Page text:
After the cast and crew credits, Foster’s article, Burying The Blockhouse gives an overview of the path the film took bypassing any significant theatrical release. Foster puts the fate of the film and Peter Seller’s ‘serious’ acting ambitions on a similar footing suggesting the lack of appreciation for both were somehow entwined. For significant background detail on the film, this is the article to go to. Buried Alive For Six Years is the original 1951 news story that the events of The Blockhouse were based on. And it’s a chilling read regardless of the seventy-one years that have passed since the event. The unmentioned tragedy of the news report is that the recovering survivor – headlined as doing well in hospital - must have died hours after the report was written. An Interview with Clive Rees begins with a picture of the director that may lend some credence to nationalities sharing DNA. There aren’t that many Welsh film directors but Rees looks the spitting image of  ex-Python and fellow Welshman Terry Jones RIP. The first paragraph describes the island of Bryher in the Channel Islands as the location for Rees’ film the piece was promoting, When The Whales Came. Being someone who has spent many holiday hours on the island, I have to say that Bryher is part of the Scilly Isles west of Land’s End, not the Channel Islands. Ah, I see on page 15 of the booklet, this factual error is corrected. Rees obviously had a very lucrative career – like Ridley Scott and Alan Parker – making commercials. He used his own money to get the ball rolling on funding the few features he made to the tune of £300,000. That was not an insignificant sum in 1989 and it amounts to closer to half a million today. This interview is very light on Rees’ own voice. I count ten sentences over a three page interview. But the piece does have further information not recorded anywhere else in this release.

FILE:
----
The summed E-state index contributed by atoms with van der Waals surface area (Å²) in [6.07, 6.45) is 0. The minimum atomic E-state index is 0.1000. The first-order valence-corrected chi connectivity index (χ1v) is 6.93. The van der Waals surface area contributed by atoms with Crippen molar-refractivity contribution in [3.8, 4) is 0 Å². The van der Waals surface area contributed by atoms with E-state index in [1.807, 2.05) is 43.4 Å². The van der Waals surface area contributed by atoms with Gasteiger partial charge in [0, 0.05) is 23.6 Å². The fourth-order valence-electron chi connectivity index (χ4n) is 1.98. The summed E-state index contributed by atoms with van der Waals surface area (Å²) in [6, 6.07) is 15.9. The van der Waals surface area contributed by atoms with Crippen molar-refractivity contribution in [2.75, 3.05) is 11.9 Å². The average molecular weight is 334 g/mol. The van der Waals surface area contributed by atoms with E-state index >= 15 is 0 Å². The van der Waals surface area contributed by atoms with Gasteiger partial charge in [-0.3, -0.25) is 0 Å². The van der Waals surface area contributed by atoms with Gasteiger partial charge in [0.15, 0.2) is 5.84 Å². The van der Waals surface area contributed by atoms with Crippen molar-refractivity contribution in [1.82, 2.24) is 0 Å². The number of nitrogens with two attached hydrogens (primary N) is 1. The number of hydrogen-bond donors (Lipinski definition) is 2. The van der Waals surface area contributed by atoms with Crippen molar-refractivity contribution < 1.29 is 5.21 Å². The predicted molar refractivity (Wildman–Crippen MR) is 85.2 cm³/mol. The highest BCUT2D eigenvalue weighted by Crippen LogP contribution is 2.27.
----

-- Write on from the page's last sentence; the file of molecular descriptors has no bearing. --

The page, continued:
Sellers’ Market, an interview with the actor for The Guardian newspaper is essentially Sellers giving us an update on his career and how all those serious roles would come flooding in after people see The Blockhouse. Irony, indeed. He also mentions a Kubrick project he was going to be involved with and I cannot even guess what that might have been… Peter Sellers in Napoleon perhaps? Dear God, not another French accent. Teenage Film Producer Is Busy tells the story of the 18 year old Edgar M. Bronfman, son of a wealthy Canadian, the owner of Seagram, the distilling company. The article starts sort of celebratory and then charts a series of missteps until the hilarious final line, “In 2011,he was convicted of insider trading in France.” It almost feels like a punchline. The Critical Response section contains three extracts from reviews by Richard Combs of the Monthly Film Bulletin, Hawk of Variety, and Janet Maslin of the New York Times. The Channel Islands 1940 – 1945 is a one page article on the very impressive short film in the Extras. It notes the dark humour of the film. Then there the technical credits for the restoration. All in all, a fine read throughout.


As Peter Sellers said The Blockhouse is not for your average cinema goer but for “Connoisseurs of Cinema”. It’s a very interesting film with the grimmest of premises (in both senses of the word, idea and location) but it showcases fine acting and it’s always leading you on further into the gloom of these pour souls’ horrendous experiences. That it’s based on a true story makes the tale even more chilling.  If you like your cinema offbeat and dark, then The Blockhouse fits your bill.



The Blockhouse Blu-ray cover
The Blockhouse

UK 1973
93 mins
directed by
Clive Rees
produced by
Antony Rufus-Isaacs
written by
John Gould
Clive Rees
based on the book Le Blockhaus by
Jean-Paul Clébert
Keith Goddard
Peter Gold
Stanley Myers
art direction
Leo Austin
George Lack
Peter Sellers\
Charles Aznavour
Jeremy Kemp
Per Oscarsson
Peter Vaughan
Nicholas Jones
Leon Lissek

disc details
region B
LPCM 1.0 mono
English SDH
Interview with actor Leon Lissek
Interview with Fred Rees and Gilda Rees
Interview with producer Kent Walwin
Interview with production manager Matthew Raymond
Interview with electrician Peter Bloor
Image gallery
The Channel Islands 1940–1945 short film

Indicator [Powerhouse Films]
release date
17 January 2022
review posted
28 December 2021

See all of Camus' reviews